In Memory

Merrick Sterling

Merrick Sterling

Fred Mann:

 I'm writing today for a particular purpose.

You know when you forget your password on some website and they ask you a security question before they'll let you in? More often than not, one of those questions is, "Who was your first friend in school?" or "Who was your best friend growing up?" I arrived in Beverly Hills in the middle of the first grade and I've got many ways to answer those questions: Phil Shemanski, Jan Greenberg, Wendy Gray, Laurie Blaustein, Ronnie Zolkover, Mark Felmus, Ricky Pobirs, Bobby Kornhandler, Jimmy Heuman and many others -- all were first grade pals.

But I always have made the password answer the same: It's the kid that Mrs. Rose made my "buddy" on my first day of school -- the boy who lived right across the street from me in those earliest years: Ricky Sterling.

It was Ricky Sterling who told his mother how much he liked the sandwiches that my mother made and put in my lunch box. "How do you make them?" ske asked my Mom. "Well," Mom answered, "I put peanut butter on one slice of bread and then jelly on the other."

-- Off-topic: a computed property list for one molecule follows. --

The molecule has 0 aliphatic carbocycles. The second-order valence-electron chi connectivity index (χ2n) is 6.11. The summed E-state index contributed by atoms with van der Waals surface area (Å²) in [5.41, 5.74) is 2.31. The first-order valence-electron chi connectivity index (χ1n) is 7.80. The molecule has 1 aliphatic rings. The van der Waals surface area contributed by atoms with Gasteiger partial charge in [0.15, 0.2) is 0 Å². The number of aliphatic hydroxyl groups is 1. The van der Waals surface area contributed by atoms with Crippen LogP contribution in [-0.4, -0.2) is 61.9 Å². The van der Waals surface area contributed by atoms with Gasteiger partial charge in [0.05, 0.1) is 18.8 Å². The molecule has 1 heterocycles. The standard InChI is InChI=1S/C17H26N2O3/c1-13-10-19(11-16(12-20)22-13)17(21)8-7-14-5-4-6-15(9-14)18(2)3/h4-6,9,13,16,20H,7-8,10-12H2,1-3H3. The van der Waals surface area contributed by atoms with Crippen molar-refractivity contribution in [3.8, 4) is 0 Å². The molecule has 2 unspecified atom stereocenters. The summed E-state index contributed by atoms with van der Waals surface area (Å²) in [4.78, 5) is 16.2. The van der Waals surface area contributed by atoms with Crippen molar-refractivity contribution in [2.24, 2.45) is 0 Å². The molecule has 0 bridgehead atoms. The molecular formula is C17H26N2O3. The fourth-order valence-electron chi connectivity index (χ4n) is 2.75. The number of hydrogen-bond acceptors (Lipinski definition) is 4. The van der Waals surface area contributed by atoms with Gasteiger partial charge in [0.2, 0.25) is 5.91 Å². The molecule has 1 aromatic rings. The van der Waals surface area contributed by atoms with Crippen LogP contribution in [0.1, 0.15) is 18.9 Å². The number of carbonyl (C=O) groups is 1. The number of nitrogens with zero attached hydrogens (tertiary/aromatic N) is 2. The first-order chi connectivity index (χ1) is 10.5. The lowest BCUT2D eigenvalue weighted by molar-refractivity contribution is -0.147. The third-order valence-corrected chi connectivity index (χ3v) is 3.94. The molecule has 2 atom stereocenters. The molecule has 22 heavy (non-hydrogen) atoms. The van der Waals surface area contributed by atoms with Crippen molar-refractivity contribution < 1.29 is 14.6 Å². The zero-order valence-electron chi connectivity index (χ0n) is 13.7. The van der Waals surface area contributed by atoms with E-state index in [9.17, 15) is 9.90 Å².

It was Ricky who asked me one day to punch him in the mouth after school so his braces would make his gums bleed and he could get out of Hebrew school. (It was the least a goy could do.) He bled all right, but he still had to go to school.

It was in Ricky's kitchen in high school that I first smoked dope. "I don't really feel anything," I told him. "OK," he said, "but something is probably happening. Do you realize you are standing in my kitchen sink?"

Rick's wife Judy called me about an hour ago and said that he died last night. Colon cancer, which had only been diagnosed eight months ago, had spread aggressively to his liver. According to Judy he went peacefully in hospice care at home.She said he wanted me to let old Beverly and El Rodeo friends know.

He and I kept in touch only sporadically over the years. He was a very successful banker in Los Angeles. I became a journalist and moved to Philadelphia more than 30 years ago. But when I did get back to LA we would sometimes meet for lunch out in Manhattan Beach where he lived. Rick was a private guy, but one who was always surprising. About 10 years ago, he quit banking and went back to college to study mathematics. He's been teaching math ever since at Cerritos College.

It was that stupid password security question that put us back in touch last fall. I decided to send him an email telling him that "Ricky Sterling" was always my answer. And I told him how strange I thought it was that about 25 percent of all the dreams I have (and remember) seem to take place in and around his old house on Bedford Drive. (Let the psychoanalysis begin.)

He picked up the phone to tell me that his answer to that same question was always "Freddy Mann." And he told me he was sick, and asked me not to tell anyone. Until now. Unclear if any services or memorial will be held. I will let people know.

This one's for Rick.